Global economy faces most severe crisis since WWII – Japanese foreign minister


Japan has sounded the alarm over the impact of the Covid-19 outbreak on the global economy, saying that it could result in the worst crisis since the end of World War II.

“The impact on the international economy, as well as the Japanese economy, is extremely serious; the global economy is facing its most severe crisis since the war,” Japanese Foreign Minister Toshimitsu Motegi said on Monday, as cited by Kyodo News.

The comments come as the Japanese government is set to approve record stimulus of up to 117.1 trillion yen ($1.08 trillion) to battle the economic fallout of the coronavirus crisis amid fears that the world’s third-largest economy could fall deeper into recession. The emergency plan, which comes less than two weeks after another package was unveiled, stipulates payments for every citizen instead of households. To finance the emergency package, the government is also set to approve a supplementary budget for fiscal 2020 worth about 25.69 trillion yen ($240 billion).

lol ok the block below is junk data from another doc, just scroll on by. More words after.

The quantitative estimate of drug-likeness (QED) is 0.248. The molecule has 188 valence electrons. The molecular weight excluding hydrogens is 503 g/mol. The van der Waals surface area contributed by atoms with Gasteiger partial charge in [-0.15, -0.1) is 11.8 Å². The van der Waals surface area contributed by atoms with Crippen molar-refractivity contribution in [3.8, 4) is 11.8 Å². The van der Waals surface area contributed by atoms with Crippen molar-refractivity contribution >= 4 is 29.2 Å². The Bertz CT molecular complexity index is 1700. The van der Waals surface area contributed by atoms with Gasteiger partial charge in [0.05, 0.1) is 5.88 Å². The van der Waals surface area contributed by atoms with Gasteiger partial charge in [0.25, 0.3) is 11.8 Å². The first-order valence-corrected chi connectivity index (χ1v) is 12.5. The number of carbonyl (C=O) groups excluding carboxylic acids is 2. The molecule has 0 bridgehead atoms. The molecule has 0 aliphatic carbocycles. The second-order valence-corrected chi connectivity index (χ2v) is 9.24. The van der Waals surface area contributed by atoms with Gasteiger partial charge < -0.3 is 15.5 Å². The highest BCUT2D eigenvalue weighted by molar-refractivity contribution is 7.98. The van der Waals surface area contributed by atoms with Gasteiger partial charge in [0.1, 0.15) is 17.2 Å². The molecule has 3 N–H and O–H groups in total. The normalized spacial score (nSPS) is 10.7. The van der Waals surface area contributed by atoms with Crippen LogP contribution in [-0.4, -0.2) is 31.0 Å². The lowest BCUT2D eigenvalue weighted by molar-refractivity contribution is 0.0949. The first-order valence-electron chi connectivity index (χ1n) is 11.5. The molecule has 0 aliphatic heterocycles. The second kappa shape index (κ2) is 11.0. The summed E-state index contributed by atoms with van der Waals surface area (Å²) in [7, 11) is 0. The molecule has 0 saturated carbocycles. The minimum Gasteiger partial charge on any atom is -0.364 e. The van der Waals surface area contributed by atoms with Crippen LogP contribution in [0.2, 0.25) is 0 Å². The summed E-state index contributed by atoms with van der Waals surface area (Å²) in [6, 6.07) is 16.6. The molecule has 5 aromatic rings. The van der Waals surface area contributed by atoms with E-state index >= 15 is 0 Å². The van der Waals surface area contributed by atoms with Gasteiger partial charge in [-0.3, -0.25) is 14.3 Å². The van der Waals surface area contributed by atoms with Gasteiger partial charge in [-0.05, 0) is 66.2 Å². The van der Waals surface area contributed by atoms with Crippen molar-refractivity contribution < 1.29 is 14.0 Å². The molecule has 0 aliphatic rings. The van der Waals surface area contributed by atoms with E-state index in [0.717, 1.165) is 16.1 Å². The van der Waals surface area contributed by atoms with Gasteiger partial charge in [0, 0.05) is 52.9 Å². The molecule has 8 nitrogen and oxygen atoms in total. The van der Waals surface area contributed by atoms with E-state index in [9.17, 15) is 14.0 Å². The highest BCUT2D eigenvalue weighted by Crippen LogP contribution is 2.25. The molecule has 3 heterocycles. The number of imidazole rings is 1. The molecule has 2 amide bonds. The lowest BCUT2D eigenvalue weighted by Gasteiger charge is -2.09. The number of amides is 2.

As of Monday, 10,797 people have been infected with the virus in Japan, including 236 fatalities. The number of cases around the globe surged to over 2.4 million, with over 166,000 deaths, according to Johns Hopkins University data.

The outbreak has been wreaking havoc on the global economy and disrupting global supply chains. The pandemic was one of the key factors that led to the collapse of oil prices, as global demand plummeted. Multiple international agencies have already warned that the health crisis will plunge some countries into recession. The downturn could end up having “no parallel in the recent past,” UN Secretary-General Antonio Guterres warned earlier this month, also calling the crisis the most challenging since World War II.